Diagnostics>Hosts is fairly simple, listing off the hosts, a description if one is added, its state, type, and whether it is Multipath. Clicking on the hosts drills down into operations. 

Double clicking on the Hosts in the box on the left can pull up even more information such as OS, whether multipath is enable, ALUA support, and the preferred server. There are also more sub-tabs including Virtual Disks, Ports, Performance, and Events.

Clicking on the iSCSI Port and give more in-depth information such as IQN, Host, and description. As well as Node name, Machine, State, SCSI Mode, and IP/Address. 

Diagnostics>Storage Profiles lists the name and performance class (here we named the profile after its performance class) as well as its replication and recovery priority. Admins can create new storage profiles here and drill down into existing ones. 

Next is Diagnostics>Virtual Disk Templates. Clicking on this sub-tab admins see name, virtual disk prefix, virtual disk type, virtual disk description, first disk pool, second disk pool, continuous data, snapshot disk pool, and storage profile. New virtual disk templates can be created here as well. 

Diagnostics>System Health is fairly self-explanatory. Admins can look over the system health as a whole and find what is in need of attention so it can be corrected. 

Finally, under diagnostics is Log Messages and gives admins alerts of issues as well as normal operations. 

Other main tabs to choose from including Virtual Disk Actions that can go into much more depth on individual Virtual disks. This includes a Description, Size, Sector Size, Storage Profile, Hosts, Reserved space, as well as whether the virtual disk is healthy and/or mirrored or not. There are also more sub-tabs including Info, Settings, Paths, Snapshots, Rollbacks, Replication, Owned by, Performance, and Events. 

Clicking on the Paths sub-tab we can select the path for the virtual disk including preferred path, state, initiator machine, initiator, target machine, target, LUN, access, and whether or not it is enabled. 

There is a Live Performance Actions main tab as well that allows user to see performance in real-time as well as take actions if need be.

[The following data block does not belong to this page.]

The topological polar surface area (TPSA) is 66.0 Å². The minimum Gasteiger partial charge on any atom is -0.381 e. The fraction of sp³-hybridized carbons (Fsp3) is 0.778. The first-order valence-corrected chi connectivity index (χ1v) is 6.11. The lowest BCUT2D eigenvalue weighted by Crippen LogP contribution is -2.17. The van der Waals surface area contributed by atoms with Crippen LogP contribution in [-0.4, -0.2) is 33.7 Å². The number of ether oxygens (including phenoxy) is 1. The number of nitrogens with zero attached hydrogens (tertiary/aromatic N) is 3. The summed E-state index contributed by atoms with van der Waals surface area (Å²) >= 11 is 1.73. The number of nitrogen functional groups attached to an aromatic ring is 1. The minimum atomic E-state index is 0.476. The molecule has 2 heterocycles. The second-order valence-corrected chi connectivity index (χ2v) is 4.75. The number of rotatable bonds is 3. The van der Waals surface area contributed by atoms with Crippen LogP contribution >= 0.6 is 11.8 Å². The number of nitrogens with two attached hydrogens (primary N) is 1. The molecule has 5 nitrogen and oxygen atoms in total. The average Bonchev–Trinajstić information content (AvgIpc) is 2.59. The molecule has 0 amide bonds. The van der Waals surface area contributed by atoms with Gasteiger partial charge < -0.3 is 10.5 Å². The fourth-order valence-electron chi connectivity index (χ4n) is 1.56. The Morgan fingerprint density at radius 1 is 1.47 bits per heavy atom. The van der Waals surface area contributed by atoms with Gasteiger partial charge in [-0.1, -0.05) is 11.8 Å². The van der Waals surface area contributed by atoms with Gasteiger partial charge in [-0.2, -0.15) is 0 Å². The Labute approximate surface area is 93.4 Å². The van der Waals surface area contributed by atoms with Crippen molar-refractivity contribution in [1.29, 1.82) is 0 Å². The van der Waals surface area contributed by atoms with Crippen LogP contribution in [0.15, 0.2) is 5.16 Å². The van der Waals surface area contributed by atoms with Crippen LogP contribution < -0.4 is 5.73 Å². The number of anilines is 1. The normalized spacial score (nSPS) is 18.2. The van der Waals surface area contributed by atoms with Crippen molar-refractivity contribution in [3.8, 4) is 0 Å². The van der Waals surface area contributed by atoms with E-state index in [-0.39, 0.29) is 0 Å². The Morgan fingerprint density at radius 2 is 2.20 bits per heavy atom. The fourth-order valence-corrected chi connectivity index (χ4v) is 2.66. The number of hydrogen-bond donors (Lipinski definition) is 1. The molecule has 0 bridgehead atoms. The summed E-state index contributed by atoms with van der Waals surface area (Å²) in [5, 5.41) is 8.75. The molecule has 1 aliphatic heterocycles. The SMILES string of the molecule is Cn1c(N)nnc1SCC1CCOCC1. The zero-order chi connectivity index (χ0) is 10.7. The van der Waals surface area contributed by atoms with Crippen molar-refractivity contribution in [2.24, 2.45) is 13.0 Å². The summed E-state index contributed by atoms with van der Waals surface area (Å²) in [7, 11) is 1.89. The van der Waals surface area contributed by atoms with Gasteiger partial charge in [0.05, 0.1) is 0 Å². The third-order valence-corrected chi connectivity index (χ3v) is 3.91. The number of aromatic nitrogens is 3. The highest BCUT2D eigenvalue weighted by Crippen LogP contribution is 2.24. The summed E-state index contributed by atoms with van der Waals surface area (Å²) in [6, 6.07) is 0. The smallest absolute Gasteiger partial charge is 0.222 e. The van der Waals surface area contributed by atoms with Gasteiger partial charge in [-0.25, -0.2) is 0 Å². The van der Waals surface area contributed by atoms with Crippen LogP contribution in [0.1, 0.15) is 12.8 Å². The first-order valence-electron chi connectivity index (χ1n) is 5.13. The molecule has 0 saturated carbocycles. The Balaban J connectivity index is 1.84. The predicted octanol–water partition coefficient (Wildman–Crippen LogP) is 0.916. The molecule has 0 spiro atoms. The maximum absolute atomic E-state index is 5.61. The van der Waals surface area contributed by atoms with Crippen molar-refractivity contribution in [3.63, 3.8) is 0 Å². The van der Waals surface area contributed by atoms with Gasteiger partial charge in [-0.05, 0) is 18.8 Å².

While the UI has all the bells and whistles one would need, there are many that would rather just keep using vSphere for their management needs, and this is easy to do as well. Here, users can view everything they need from the DataCore unit using the familiar interface.

Admins can drill down into hosts and configure VMkernel adapters. Here we can see the two front-end VMkernels used for serving out storage.

The footprint of the Datacore SANsymphony VMs is pretty lightweight, with 6 vCPUs provisioned and 16GB of memory. The 4,470GB hard disk 2 and 446GB hard disk 3 in this shot are the hard drives and SSDs shared up through the Dell servers to the Datacore platform.

DataCore HCI-Flex Appliance Configuration

 

Our Datacore HCI-Flex Appliance as shipped included three 2.4TB 7K HDDs as well as two 480GB SATA SSDs per node, giving us 5TB of capacity per node. With our two-node deployment in a mirrowed configuration, this offered 5TB of usable capacity, 480GB of which is flash. For our benchmarks we adjusted the size of our VDbench workload to fit fully inside of flash. We attached 32 12GB vdisks to 16 VMs, giving us a total workload footprint of 384GB.

Performance

VDBench Workload Analysis

When it comes to benchmarking storage arrays, application testing is best, and synthetic testing comes in second place. While not a perfect representation of actual workloads, synthetic tests do help to baseline storage devices with a repeatability factor that makes it easy to do apples-to-apples comparison between competing solutions. These workloads offer a range of different testing profiles ranging from "four corners" tests, common database transfer size tests, as well as trace captures from different VDI environments. All of these tests leverage the common vdBench workload generator, with a scripting engine to automate and capture results over a large compute testing cluster. This allows us to repeat the same workloads across a wide range of storage devices, including flash arrays and individual storage devices.

Profiles:

  • 4K Random Read: 100% Read, 128 threads, 0-120% iorate
  • 4K Random Write: 100% Write, 64 threads, 0-120% iorate
  • 64K Sequential Read: 100% Read, 16 threads, 0-120% iorate
  • 64K Sequential Write: 100% Write, 8 threads, 0-120% iorate
  • Synthetic Database: SQL and Oracle
  • VDI Full Clone and Linked Clone Traces

Starting with peak random 4K read performance, the DataCore HCI-Flex Appliance started at 9,591 IOPS with a latency of 412μs and went on to peak at 91,091 IOPS at a latency of 44.9ms.

Looking at 4K write performance, the HCI-Flex Appliance started at 2,199 IOPS with a latency of 468μs; it peaked at 25,663 IOPS with a latency of 72.5ms.